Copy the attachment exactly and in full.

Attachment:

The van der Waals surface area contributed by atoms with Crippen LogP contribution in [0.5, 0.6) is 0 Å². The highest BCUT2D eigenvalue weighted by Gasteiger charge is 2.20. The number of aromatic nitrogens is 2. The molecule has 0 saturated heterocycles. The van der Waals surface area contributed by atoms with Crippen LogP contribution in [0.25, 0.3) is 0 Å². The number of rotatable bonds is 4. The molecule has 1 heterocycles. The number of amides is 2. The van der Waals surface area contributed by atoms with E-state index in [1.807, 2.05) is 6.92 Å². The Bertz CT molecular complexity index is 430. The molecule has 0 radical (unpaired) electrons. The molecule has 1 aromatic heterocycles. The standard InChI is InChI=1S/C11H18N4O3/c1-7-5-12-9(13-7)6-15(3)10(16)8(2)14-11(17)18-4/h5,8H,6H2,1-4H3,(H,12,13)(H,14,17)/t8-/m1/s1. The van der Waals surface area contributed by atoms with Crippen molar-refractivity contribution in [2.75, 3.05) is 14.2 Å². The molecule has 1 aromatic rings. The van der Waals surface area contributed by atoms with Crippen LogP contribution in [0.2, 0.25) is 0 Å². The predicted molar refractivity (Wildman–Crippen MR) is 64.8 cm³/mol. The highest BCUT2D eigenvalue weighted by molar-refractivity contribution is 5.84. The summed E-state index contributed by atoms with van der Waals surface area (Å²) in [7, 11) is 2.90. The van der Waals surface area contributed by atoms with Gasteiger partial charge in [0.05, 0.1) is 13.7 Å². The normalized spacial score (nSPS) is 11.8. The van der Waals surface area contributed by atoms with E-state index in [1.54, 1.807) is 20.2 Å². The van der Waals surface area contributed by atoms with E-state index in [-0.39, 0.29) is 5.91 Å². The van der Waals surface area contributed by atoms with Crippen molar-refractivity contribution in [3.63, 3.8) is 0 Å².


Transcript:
The van der Waals surface area contributed by atoms with Crippen LogP contribution in [0.5, 0.6) is 0 Å². The highest BCUT2D eigenvalue weighted by Gasteiger charge is 2.20. The number of aromatic nitrogens is 2. The molecule has 0 saturated heterocycles. The van der Waals surface area contributed by atoms with Crippen LogP contribution in [0.25, 0.3) is 0 Å². The number of rotatable bonds is 4. The molecule has 1 heterocycles. The number of amides is 2. The van der Waals surface area contributed by atoms with E-state index in [1.807, 2.05) is 6.92 Å². The Bertz CT molecular complexity index is 430. The molecule has 0 radical (unpaired) electrons. The molecule has 1 aromatic heterocycles. The standard InChI is InChI=1S/C11H18N4O3/c1-7-5-12-9(13-7)6-15(3)10(16)8(2)14-11(17)18-4/h5,8H,6H2,1-4H3,(H,12,13)(H,14,17)/t8-/m1/s1. The van der Waals surface area contributed by atoms with Crippen molar-refractivity contribution in [2.75, 3.05) is 14.2 Å². The molecule has 1 aromatic rings. The van der Waals surface area contributed by atoms with Crippen LogP contribution in [0.2, 0.25) is 0 Å². The predicted molar refractivity (Wildman–Crippen MR) is 64.8 cm³/mol. The highest BCUT2D eigenvalue weighted by molar-refractivity contribution is 5.84. The summed E-state index contributed by atoms with van der Waals surface area (Å²) in [7, 11) is 2.90. The van der Waals surface area contributed by atoms with Gasteiger partial charge in [0.05, 0.1) is 13.7 Å². The normalized spacial score (nSPS) is 11.8. The van der Waals surface area contributed by atoms with E-state index in [1.54, 1.807) is 20.2 Å². The van der Waals surface area contributed by atoms with E-state index in [-0.39, 0.29) is 5.91 Å². The van der Waals surface area contributed by atoms with Crippen molar-refractivity contribution in [3.63, 3.8) is 0 Å².